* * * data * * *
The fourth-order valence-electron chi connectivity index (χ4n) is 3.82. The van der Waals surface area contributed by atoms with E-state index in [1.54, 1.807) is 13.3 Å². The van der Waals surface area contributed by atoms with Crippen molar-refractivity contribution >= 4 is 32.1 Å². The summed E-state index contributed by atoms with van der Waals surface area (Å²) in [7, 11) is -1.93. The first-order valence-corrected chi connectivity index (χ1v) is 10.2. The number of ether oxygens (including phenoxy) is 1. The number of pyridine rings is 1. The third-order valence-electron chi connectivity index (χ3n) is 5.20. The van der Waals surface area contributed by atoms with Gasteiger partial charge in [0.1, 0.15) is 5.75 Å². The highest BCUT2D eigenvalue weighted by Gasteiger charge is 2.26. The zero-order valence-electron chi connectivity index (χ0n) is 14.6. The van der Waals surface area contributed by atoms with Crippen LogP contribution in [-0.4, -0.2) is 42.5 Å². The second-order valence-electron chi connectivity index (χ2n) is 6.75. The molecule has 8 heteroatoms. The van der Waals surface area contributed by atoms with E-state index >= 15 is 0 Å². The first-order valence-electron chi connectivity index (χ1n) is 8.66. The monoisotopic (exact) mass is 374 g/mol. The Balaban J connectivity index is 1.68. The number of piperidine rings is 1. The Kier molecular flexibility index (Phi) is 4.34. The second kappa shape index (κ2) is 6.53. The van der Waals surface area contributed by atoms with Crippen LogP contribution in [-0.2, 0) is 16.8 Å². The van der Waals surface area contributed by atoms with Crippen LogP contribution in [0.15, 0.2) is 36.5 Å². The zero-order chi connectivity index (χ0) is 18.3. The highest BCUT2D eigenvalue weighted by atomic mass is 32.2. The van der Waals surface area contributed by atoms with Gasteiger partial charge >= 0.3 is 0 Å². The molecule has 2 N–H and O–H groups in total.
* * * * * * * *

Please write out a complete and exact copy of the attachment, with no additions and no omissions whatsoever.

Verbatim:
The fourth-order valence-electron chi connectivity index (χ4n) is 3.82. The van der Waals surface area contributed by atoms with E-state index in [1.54, 1.807) is 13.3 Å². The van der Waals surface area contributed by atoms with Crippen molar-refractivity contribution >= 4 is 32.1 Å². The summed E-state index contributed by atoms with van der Waals surface area (Å²) in [7, 11) is -1.93. The first-order valence-corrected chi connectivity index (χ1v) is 10.2. The number of ether oxygens (including phenoxy) is 1. The number of pyridine rings is 1. The third-order valence-electron chi connectivity index (χ3n) is 5.20. The van der Waals surface area contributed by atoms with Gasteiger partial charge in [0.1, 0.15) is 5.75 Å². The highest BCUT2D eigenvalue weighted by Gasteiger charge is 2.26. The zero-order valence-electron chi connectivity index (χ0n) is 14.6. The van der Waals surface area contributed by atoms with Crippen LogP contribution in [-0.4, -0.2) is 42.5 Å². The second-order valence-electron chi connectivity index (χ2n) is 6.75. The molecule has 8 heteroatoms. The van der Waals surface area contributed by atoms with E-state index >= 15 is 0 Å². The first-order valence-electron chi connectivity index (χ1n) is 8.66. The monoisotopic (exact) mass is 374 g/mol. The Balaban J connectivity index is 1.68. The number of piperidine rings is 1. The Kier molecular flexibility index (Phi) is 4.34. The second kappa shape index (κ2) is 6.53. The van der Waals surface area contributed by atoms with Crippen LogP contribution in [-0.2, 0) is 16.8 Å². The van der Waals surface area contributed by atoms with Crippen LogP contribution in [0.15, 0.2) is 36.5 Å². The zero-order chi connectivity index (χ0) is 18.3. The highest BCUT2D eigenvalue weighted by atomic mass is 32.2. The van der Waals surface area contributed by atoms with Gasteiger partial charge >= 0.3 is 0 Å². The molecule has 2 N–H and O–H groups in total.